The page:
Where did it come from?
It’s all over the web now. Maybe you’ve seen it around, most likely at GLBT events. Most folks seem to like it. Now here’s the scoop on what it’s all about.
It’s a symbol for the transgender community. A symbol of pride and freedom. A rallying point. As a pin, something to hold your blouse closed when a button pops, or your tie in place when you forget your tie clip.
WHERE’D IT COME FROM?
Don’t blame me, I didn’t invent it. Holly Boswell, in North Carolina, drew it for Wendy Parker, who drew it for me and suggested that I do something with it on my computer. Ever the gullible puppy, I agreed to make a pin of it.
I made it of soft shapes, to connote gentility, accommodation, permission. I placed it on a lavender triangle ’cause it’s time we, the crossdressing – transsexual – transgender community, took a stand in support of the gay community. I chose bright blue for strength, and ’cause I liked the way it looked.
I showed the design to as many folks as I could, and they all said “We like it. Go for it.”
WHAT’S IT SUPPOSED TO MEAN?
It links the internationally accepted symbols for male and female together with a new entity, which is a combination of the two, and which we call transgender. Some say the transgender are the missing link, whose destiny is to restore the connection between man and woman. Some also say wheatgrass enemas are good for you. The symbol simply represents the potential.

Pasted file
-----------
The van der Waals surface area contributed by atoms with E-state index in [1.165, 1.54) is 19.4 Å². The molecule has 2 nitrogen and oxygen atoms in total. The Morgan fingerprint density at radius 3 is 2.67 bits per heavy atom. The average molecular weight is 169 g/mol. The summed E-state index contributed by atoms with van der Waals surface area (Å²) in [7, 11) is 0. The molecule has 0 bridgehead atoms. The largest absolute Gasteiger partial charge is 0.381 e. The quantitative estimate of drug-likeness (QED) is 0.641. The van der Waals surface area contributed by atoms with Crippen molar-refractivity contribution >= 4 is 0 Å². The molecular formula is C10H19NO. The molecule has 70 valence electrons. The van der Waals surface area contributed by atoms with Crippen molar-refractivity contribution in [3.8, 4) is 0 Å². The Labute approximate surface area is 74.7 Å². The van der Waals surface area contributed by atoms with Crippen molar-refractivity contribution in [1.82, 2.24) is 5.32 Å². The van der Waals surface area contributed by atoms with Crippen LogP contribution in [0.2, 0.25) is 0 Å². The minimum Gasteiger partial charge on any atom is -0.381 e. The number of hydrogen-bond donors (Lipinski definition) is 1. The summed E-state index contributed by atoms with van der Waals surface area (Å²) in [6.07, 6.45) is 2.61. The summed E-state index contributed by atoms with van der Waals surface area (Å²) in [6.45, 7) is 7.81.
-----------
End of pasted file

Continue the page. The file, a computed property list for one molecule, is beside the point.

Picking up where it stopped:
The symbol includes everyone, excluding none. The circle is a symbol of wholeness, and represents the wholeness of a society which includes the transgender. The misdirection of a society that ridicules the transgender is implied.
IF I WEAR IT, WHAT DOES THAT SAY ABOUT ME?
It may say “I am transgender, and proud enough to let you know that’s what I am.” Or it may say “I am a friend of the transgender, and I want you to know it.” Deep in our hearts, though, it says “Isn’t this pretty?” or “Ain’t I cool!”
WHO OWNS IT?
The symbol of a circle joining the elements of male, female, and the two combined, came from many sources, and is owned by none. Please use it.
The representation that you see as a lavender triangle and blue symbol with rounded line ends, executed with symmetry throughout, belongs to Nangeroni Design, i.e. me. I give the symbol as a service to our community, for everyone’s use. I would ask that we make it stand for honor & integrity, compassion for all, and good humor.
Sorry, but I no longer provide the pins.
– Nancy R. Nangeroni
To download, Rt-click (Win); Ctl-click (Mac)
Each image is optimized for the size shown. File sizes are all 4K or smaller.
Editable Photoshop files:
Black & White: glogobw.psd